A: You’re immersed in that space. It’s a simulation of the room, like the Star Trek holodeck. We’re going to render rendering obsolete! The other thing we see is competitors rubbishing virtual reality. Some have said they’re doing 4D in Europe and bringing it to the UK, then in the next sentence they say it’s a gimmick and distracts designers. So it’s a mixed message. If you don’t believe in it, why deliver it to your customers? We’ve got them on edge. It’s great!
An analogy we use is walking round a house before you buy it – the kitchen and bathroom are the most important rooms in the house. It would seem mad to buy either without stepping inside.
Q: Tell us about the history of the product.
A: In 2015, we launched the first 4D VR headset. We’re not about gimmicks, we’re about proper tools for the industry. We identify a problem and then think how can we fix it? Virtual Reality was the fix. It’s 100% developed in-house.
Q: But do some retailers see it as too gimmicky?
A: It’s proving itself. We’ve got retailers who are claiming that by changing from 3D to 4D, they’ve seen an increase in revenue of 17 to 20%. Virtual reality allows the consumer to understand how their choices affect the room. It’s aspirational. They say ‘my budget was this, but if I spend an extra £1,000 I can have that…’
Q: How many retailers have signed up to 4D?
A: Over 150, with [previous incarnation] 4D Showroom – low, middle and top-end. Then we’ve got West One in London doing 4D Theatre, and companies like CP Hart are showing great interest in it. I’m pretty certain they’re going to take it on. A lot of their designers have seen it and love it.
Q: So it’s a big step up from 3D to 4D…
A: It’s a massive step up. It’s a whole different proposition. The types of barriers we get from retailers include that people won’t want to put it on their head. They say, ‘this is for dealers who don’t know how to sell bathrooms and kitchens’. But businesses need to adapt. It’s a powerful tool.
Q: Are showrooms stagnating?
A: The showrooms and the CAD companies. Not all showrooms, but I’d say pretty much all CAD companies. We see a huge shift. When we were a CAD company, revenue was low, we weren’t valued as much as we are now.
Q: How many products are in your portfolio?
A: Hundreds of thousands. We’ve got over 100 manufacturers on board. The difference is manufacturers pay us to have their products on the system. They pay a subscription for that.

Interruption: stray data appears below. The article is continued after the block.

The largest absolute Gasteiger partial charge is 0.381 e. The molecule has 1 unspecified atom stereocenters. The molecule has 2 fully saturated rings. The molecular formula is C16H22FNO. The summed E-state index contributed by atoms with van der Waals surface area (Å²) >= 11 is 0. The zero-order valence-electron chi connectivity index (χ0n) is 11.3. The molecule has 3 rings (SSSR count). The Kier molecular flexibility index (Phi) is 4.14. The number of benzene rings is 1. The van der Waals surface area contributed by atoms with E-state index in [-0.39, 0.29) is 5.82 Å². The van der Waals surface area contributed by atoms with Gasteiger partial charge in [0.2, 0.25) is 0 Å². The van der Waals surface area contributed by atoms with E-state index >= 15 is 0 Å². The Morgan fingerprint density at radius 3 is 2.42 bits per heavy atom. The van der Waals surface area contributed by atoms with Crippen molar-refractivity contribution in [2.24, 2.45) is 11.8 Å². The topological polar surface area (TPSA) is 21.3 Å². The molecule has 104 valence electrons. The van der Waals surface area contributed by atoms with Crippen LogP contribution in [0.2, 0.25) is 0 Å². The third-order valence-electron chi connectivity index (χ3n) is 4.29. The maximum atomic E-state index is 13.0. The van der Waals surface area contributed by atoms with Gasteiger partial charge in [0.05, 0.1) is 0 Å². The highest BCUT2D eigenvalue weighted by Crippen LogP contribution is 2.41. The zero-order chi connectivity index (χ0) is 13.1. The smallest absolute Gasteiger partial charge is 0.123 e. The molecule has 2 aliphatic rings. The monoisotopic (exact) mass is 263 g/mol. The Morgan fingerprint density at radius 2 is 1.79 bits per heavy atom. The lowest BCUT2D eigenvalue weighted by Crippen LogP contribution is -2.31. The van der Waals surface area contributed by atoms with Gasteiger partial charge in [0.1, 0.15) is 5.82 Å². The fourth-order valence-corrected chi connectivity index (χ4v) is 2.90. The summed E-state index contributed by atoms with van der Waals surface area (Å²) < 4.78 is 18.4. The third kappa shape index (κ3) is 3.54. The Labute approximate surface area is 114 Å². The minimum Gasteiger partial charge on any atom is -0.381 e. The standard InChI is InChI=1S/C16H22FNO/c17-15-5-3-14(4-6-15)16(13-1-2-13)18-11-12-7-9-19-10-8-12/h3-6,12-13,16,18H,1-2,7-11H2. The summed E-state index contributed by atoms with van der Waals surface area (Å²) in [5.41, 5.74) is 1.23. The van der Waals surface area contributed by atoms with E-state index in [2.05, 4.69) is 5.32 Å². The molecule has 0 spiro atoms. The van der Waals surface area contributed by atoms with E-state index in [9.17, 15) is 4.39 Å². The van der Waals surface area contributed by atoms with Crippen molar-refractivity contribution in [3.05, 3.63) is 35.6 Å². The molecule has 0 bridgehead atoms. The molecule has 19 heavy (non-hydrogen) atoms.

Q: How much space is needed for 4D Theatre?
A: A minimum of 2 x 3sq m – the larger the better. That space is so versatile. It can give you 100sq m of virtual reality.
Q: Is the first question, ‘how much will it cost?’
A: Yes, that’s the main one. It’s £9,000 for an initial licence fee and £750 a month ongoing. It’s a premium product and huge investment has gone into it. It includes a full-screen video wall.
Q: What’s the target?
A: We launched at the end of May and have got three or four paying users. This is going to pay for itself time and time again. I’d like to see 50 with 4D Theatre in the first 12 months. It’s an exclusive product, but we don’t offer exclusivity.
4D Showroom is a sit down with a joystick package. But 4D Theatre is the showroom, it’s centre stage. You’ll have to take out displays to make room for this. Now we’re swinging our focus towards kitchens. The 4D technology offers so much more to kitchens.
Q: Are you looking to expand outside the UK?
A: We want to take it worldwide. We want Virtual Worlds to be a globally-recognised brand representing British excellence.
Q: What do your rivals make of 4D?
A: We see this as a race now. There’s no way our competitors will sit back and watch us capitalise on it. They thought it would fizzle out.
Q: What’s Virtual Worlds’ turnover?
A: Over £2 million. What we’re doing is reinvesting. It’s putting a firm foundation in place and testing it before you balloon. It’s our 20th year but, with the new direction we’re going in, it’s early days.
Q: Where might this technology take us?
A: In the future, the goggles will be replaced by a pair of glasses – the lens will be a processor in itself. There’s billions being invested. When you’ve got Facebook investing £2 billion in Oculus, how can anyone say it’s a gimmick? It’s going to change the way we socialise, it’s going to change the way we do business and it’s going to change the way consumers buy. We’re making sure we’re giving the consumer the key to unlock that market. And we want to make sure our competitors’ customers are locked out.